I think we should scrap the word ‘respect’ out of our vocabulary when we talk about the horse-human relationship. We, humans, can still respect the horse, but we have no way of knowing if ‘the horse feels admiration’ for us when he looks at us.
What behaviours do we expect when we are talking about the horse must’ respect’ us? We all know we can’t force respect, but why do so many trainers behave like they can?
Here are some ‘respectful’ behaviours:
- the horse doesn’t step into our personal cirkel, unless invited
- the horse respectfully follows all our cues
- takes treats carefully/respectful from our hands (doesn’t grab the food)
- waits ‘politely’ until the food is offered (doesn’t mug us)
- stands when mounted or groomed
- et cetera
I think these behaviours can all be taught and are often more the result of training or a learning process in the horse than ‘a feeling or understanding [from the horse] that someone or something is important, serious, etc., and should be treated in an appropriate way’.
If the horse is not behaving ‘respectful’ that is also the result of the learning curve in the horse. He simply has learned that stepping into your ‘personal circle’ or sniffing your pockets results in something he values (a scratching pole, getting attention, a pet or a treat).
The horse only works for the food, not for you
In the next episode of Myth Monday I will debunk the part of the myth that in clicker training it is only the food that motivates the horse. Stay tuned!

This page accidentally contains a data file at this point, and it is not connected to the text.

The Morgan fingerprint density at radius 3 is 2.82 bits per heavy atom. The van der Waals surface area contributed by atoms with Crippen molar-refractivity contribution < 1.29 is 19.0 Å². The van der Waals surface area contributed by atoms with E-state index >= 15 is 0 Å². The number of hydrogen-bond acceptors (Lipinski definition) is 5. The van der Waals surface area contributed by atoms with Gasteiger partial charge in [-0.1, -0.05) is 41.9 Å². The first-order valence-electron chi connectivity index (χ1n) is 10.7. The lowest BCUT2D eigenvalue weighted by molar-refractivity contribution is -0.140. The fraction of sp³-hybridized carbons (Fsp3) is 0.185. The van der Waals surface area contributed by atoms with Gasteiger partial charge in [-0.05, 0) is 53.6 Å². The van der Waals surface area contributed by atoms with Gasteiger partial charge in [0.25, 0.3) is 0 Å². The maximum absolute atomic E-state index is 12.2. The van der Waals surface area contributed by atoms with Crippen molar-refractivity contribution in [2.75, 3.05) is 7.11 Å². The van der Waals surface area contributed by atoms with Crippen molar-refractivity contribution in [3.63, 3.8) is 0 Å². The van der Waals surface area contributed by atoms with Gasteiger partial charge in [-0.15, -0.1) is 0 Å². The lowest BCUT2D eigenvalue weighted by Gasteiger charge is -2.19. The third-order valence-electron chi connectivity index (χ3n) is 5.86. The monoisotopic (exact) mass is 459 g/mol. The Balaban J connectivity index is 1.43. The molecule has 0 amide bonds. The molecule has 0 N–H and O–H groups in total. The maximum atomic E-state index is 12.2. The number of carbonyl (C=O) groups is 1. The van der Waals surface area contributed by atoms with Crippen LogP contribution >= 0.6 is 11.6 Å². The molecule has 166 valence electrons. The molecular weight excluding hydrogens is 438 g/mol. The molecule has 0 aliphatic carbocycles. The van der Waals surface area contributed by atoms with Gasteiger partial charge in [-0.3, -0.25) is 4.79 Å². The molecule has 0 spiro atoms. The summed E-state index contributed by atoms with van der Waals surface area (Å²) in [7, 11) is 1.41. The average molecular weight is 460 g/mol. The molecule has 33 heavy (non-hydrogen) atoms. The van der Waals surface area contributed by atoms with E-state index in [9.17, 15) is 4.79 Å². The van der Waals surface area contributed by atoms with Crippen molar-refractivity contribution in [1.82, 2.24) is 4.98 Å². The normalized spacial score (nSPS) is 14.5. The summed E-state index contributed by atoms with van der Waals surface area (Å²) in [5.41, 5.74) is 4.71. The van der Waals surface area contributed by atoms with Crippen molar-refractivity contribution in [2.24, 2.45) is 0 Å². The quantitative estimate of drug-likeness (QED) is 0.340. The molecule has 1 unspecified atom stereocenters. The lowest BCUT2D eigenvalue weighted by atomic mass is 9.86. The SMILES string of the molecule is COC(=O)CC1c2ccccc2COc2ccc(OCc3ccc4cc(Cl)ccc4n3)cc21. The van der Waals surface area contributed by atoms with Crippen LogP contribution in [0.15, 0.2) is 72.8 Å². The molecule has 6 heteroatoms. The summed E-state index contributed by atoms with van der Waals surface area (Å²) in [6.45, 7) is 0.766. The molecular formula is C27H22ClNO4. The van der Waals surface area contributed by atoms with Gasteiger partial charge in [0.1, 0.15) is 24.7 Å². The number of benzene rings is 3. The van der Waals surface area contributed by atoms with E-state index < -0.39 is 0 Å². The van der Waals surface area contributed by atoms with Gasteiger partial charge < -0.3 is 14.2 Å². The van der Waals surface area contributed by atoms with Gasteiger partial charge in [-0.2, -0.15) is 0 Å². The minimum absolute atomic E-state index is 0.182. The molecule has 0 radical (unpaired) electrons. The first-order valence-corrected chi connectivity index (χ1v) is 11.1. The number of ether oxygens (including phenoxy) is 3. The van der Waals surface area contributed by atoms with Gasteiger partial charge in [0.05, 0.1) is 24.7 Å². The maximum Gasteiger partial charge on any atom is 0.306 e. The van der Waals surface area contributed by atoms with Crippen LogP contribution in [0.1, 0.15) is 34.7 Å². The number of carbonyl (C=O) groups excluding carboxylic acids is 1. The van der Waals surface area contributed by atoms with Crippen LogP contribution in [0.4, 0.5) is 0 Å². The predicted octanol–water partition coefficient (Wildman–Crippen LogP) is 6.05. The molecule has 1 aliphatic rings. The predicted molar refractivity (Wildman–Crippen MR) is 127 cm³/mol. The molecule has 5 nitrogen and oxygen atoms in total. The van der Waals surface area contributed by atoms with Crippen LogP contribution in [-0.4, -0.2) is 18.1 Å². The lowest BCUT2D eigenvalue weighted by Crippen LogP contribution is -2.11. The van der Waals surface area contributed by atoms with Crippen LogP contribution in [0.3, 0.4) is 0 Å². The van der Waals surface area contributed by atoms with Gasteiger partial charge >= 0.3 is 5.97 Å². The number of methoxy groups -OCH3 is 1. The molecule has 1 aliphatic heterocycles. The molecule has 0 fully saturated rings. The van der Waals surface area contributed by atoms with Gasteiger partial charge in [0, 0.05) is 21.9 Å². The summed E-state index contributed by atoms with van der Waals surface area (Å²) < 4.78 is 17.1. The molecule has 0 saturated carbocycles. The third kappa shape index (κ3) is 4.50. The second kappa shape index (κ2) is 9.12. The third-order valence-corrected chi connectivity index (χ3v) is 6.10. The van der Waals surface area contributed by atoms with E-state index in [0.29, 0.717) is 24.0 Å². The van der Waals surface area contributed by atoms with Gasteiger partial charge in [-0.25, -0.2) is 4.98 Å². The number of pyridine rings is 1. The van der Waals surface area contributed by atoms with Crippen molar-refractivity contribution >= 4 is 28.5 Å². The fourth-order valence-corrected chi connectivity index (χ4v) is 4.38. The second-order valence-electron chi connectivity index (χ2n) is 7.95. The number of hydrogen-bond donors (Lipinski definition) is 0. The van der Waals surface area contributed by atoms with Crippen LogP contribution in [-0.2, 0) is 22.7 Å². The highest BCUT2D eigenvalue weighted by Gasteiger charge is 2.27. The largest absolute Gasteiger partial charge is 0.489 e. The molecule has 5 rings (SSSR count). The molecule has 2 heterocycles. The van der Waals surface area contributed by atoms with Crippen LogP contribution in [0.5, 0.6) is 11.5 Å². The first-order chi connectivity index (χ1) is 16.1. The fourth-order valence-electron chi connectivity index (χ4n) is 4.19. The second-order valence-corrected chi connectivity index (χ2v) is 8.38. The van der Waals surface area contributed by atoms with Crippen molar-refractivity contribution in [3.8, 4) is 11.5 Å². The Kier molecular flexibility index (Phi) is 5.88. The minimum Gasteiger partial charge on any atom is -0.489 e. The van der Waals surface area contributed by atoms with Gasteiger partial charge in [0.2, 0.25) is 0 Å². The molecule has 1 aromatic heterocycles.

What myths about clicker training/ positive reinforcement have you heard?
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All positive reinforcement trainers have heard people say:’Training horses with food rewards makes them pushy’. Some people even state ‘dangerous’ instead of pushy. Maybe you have said it yourself before you started using positive reinforcement (+R) to train your horse.
You get what you reinforce
In +R training you use a reward that reinforces the behaviour you want to train. The trainer uses a marker signal to mark the desired behaviour in order to communicate to the horse which behaviour he wants to see more of. Key is the marker signal.
What is mugging?
Mugging or other undesired behaviour around food or treats is just learned behaviour. If you understand how learning works, you see that mugging is caused (reinforced) by the trainer. Even if it wasn’t a professional trainer, but just a mom who wanted to give her daughters pony a carrot just because …. If the pony was sniffing her pocket or maybe just gave mom a little push with his nose and mom thinks:’Oh I forgot I had a treat in my pocket. Here you are, sweet pony. You are so smart.’
If someone has rewarded a horse for sniffing his pockets, this behaviour was encouraged. Therefor the horse will repeat this behaviour. It leaded to a reward. The same goes for a horse that is pushing you around in order to get to the food. If he gets rewarded for pushing you around, you have ‘trained’ him to do so. Even if it was unconscious, for the horse it was not. He was the one that paid attention (Read more in my post What to do if your horse is mugging you.)
Teaching ‘polite behaviour’ around food